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A record 103,000 refugees and migrants cross the high seas to Yemen in 2011

News Stories, 20 January 2012

© Courtesy of SHS
Most of the new arrivals reach Yemen's shores in desperate condition – dehydrated, malnourished and often in shock.

GENEVA, January 20 (UNHCR) Despite growing instability and a worsening security situation in Yemen, a record 103,000 refugees, asylum-seekers and migrants risked the perilous high seas to reach the Middle East nation from Africa.

Last year saw an almost 100 per cent increase from 2010, when 53,000 people made the same journey across the Gulf of Aden or the Red Sea. The previous highest recorded number of arrivals was in 2009, when at least 78,000 people crossed. UNHCR has been gathering data on the mixed migration flow from the Horn since 2006.

"Among those who made the crossing last year, more than 130 are known to have drowned," UNHCR spokesman Adrian Edwards told journalists in Geneva on Friday. "Most of the new arrivals reach Yemen's shores in desperate condition dehydrated, malnourished and often in shock."

Those crossing the Red Sea and the Gulf of Aden from Somalia and other Horn of Africa countries face extreme risks and challenges at every stage of their journey. These include physical and sexual violence as well as trafficking. Once in Yemen they face new difficulties such as inadequate access to basic services as well as limitations to the freedom of movement and lack of access to employment.

"The latest data also shows a striking increase in the number of Ethiopians arriving in Yemen who now account for three out of every four arrivals," Edwards said, while noting that until 2008 the majority of those making the crossing were Somali refugees fleeing violence and human rights abuses in their country. Ethiopian nationals have since been in the majority.

On arrival in Yemen, Somalis are automatically recognized as refugees, which ensures access to documentation and relatively unhindered movement. Some 25,500 Somali refugees arrived in Yemen last year, bringing the total in the country to more than 200,000. UNHCR and its partners manage a network of reception centres along the coast, providing protection and assistance.

For Ethiopians, the situation in Yemen is far more challenging and dangerous. Out of some 76,000 who arrived in 2011, one in five applied for asylum in Yemen. That is a 10 per cent increase from 2010.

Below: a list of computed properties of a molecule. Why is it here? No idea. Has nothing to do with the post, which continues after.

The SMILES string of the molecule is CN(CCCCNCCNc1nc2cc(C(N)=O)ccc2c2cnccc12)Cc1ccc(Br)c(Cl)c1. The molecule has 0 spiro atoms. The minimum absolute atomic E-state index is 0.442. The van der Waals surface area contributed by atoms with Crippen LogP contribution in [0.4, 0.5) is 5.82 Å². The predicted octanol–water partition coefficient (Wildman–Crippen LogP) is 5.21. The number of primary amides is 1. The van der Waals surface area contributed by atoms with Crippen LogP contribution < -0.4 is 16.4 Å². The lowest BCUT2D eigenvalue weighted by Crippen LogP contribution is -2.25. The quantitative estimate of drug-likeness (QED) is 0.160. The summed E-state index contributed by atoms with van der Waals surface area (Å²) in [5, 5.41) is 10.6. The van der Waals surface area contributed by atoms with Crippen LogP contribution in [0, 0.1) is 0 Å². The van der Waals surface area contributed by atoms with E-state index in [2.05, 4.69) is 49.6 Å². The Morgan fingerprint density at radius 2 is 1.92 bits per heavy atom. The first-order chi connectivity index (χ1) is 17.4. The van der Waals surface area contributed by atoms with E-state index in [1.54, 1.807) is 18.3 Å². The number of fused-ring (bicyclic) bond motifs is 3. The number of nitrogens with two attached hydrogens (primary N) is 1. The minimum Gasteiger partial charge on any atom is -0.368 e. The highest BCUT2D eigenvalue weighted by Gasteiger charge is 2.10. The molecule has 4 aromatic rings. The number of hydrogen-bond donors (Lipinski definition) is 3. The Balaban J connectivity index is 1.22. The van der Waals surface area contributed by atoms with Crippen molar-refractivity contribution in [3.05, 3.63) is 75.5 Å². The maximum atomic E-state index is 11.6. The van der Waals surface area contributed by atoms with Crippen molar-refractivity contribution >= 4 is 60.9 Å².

UNHCR's Edwards said many Ethiopian arrivals still say they left home for economic reasons and they see Yemen as a transit country in their journey to Persian Gulf states. Fearing detention and deportation, they avoid contact with the authorities. They are at risk of robbery, abuse and extortion at the hands of smugglers and traffickers.

"We are particularly alarmed by an incident earlier this week in which three Ethiopians were killed by smugglers operating along Yemen's Red Sea coast," the UNHCR spokesman said. According to initial reports, the Ethiopians were shot while trying to escape from the smugglers, who were attempting to extort money. The incident happened in Taiz governorate on January 13.

"These deaths are tragic and underline the serious risks African refugees, potential asylum-seekers and migrants face in crossing the Gulf of Aden or the Red Sea. It is our hope that the Yemeni authorities will find the perpetrators and bring them to justice," Edwards said.

Instability and the reduced police presence in Yemen are giving human traffickers and smugglers more room to operate. It is also frequently preventing patrols along Yemen's shores by humanitarian teams as they try to reach new arrivals before the smugglers. Reports of abductions of migrants or refugees upon arrival in Yemen persist mostly for ransom or extortion. While the main targets seem to be Ethiopian new arrivals some Somali refugees have been also abducted.

Another worrying trend has been the prevalence of violent physical and sexual abuse of refugees and migrants by the smugglers. UNHCR last year recorded instances of rape, sexual assault and physical abuse. The refugee agency and its partners provide medical assistance and counselling to survivors.

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